I saw one of the jazz greats, Lee Konitz, play in London last week. Konitz’ career spans seven decades – he was one of the players behind one of jazz’s most famous recordings, “Birth of the Cool” in 1957.
He played four shows over two nights at Pizza Express; the intimate atmosphere suited him. In a quartet with young pianist Dan Tepfer (Konitz and Tepfer have just released a CD of duos), bassist Mike Janisch and drummer Jeff Williams, Konitz stuck mainly to standards – he said – but he deconstructed and rearranged them so that they became new pieces.
Last Wednesday, his early show comprised of familiar tunes made new and viewed from a fresh perspective. There were tunes by Miles Davis (“Solar”, which Konitz said Davis appropriated from Chuck Wayne), versions of “Cherokee” and a fast “Lullaby of Birdland”, and a Monk tune; all sounded new and fresh – a hard trick for such well known repertoire. Konitz took an oblique take on each number, abstracting them in surprising and inventive ways.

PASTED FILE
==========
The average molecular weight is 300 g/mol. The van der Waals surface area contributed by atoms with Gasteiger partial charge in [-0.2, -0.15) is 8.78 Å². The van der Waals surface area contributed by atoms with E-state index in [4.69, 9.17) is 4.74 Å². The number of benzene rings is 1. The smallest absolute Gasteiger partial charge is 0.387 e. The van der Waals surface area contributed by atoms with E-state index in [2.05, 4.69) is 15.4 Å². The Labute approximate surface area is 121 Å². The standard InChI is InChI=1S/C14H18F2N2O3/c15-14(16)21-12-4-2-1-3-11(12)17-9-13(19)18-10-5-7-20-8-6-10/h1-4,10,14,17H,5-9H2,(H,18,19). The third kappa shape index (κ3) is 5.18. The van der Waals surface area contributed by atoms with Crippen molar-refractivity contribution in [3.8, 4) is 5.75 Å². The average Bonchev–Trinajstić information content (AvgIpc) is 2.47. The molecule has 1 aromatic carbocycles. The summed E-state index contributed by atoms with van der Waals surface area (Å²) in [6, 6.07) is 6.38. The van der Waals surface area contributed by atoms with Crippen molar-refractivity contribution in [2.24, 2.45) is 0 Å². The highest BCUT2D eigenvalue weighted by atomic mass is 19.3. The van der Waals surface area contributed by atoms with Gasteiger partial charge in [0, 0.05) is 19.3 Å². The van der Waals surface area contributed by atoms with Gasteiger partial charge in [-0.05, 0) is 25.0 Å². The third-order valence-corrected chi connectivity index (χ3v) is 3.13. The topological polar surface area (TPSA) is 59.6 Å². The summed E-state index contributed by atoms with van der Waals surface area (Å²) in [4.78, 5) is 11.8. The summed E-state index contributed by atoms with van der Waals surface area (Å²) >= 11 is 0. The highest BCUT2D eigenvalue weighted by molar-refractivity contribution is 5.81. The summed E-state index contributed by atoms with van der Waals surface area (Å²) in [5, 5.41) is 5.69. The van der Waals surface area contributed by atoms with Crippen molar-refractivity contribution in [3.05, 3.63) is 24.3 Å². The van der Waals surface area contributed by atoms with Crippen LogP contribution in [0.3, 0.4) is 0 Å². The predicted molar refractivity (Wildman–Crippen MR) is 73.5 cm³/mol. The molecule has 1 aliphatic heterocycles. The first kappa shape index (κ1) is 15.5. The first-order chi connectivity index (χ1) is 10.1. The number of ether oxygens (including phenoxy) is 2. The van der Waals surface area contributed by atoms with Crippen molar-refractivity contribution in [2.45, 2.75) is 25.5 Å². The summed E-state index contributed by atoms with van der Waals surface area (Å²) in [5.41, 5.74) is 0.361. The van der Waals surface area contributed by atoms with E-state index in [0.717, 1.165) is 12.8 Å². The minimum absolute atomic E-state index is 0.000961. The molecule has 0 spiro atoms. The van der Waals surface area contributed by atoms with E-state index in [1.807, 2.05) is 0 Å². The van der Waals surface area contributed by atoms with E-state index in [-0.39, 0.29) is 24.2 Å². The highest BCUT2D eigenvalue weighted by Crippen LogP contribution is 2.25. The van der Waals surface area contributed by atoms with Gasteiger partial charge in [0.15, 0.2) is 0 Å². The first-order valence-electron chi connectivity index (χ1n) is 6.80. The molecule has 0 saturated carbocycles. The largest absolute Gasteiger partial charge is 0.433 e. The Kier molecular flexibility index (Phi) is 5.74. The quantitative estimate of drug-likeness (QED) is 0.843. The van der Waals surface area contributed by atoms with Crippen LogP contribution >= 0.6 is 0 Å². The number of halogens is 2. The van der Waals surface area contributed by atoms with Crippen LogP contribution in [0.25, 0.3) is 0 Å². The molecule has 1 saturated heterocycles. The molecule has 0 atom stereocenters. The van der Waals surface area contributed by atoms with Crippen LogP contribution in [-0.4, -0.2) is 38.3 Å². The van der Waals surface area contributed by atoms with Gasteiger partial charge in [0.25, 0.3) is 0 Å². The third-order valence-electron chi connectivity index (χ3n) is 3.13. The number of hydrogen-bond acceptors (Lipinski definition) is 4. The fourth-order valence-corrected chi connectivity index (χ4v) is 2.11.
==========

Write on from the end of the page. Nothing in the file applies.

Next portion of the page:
The first show was so good that we took up the offer to stay for the second, which surprisingly still had seats available; apparently the others shows were all sold out. Sticking with standards – “Get Happy” and “Oleo” featured this time around – Konitz was once more oblique, making the tunes sound even more abstract. Pianist Tepfer really came into his own with some extended solos and a couple of excellent duets with Konitz. The second show was even better than the first, engaging and exciting by turns.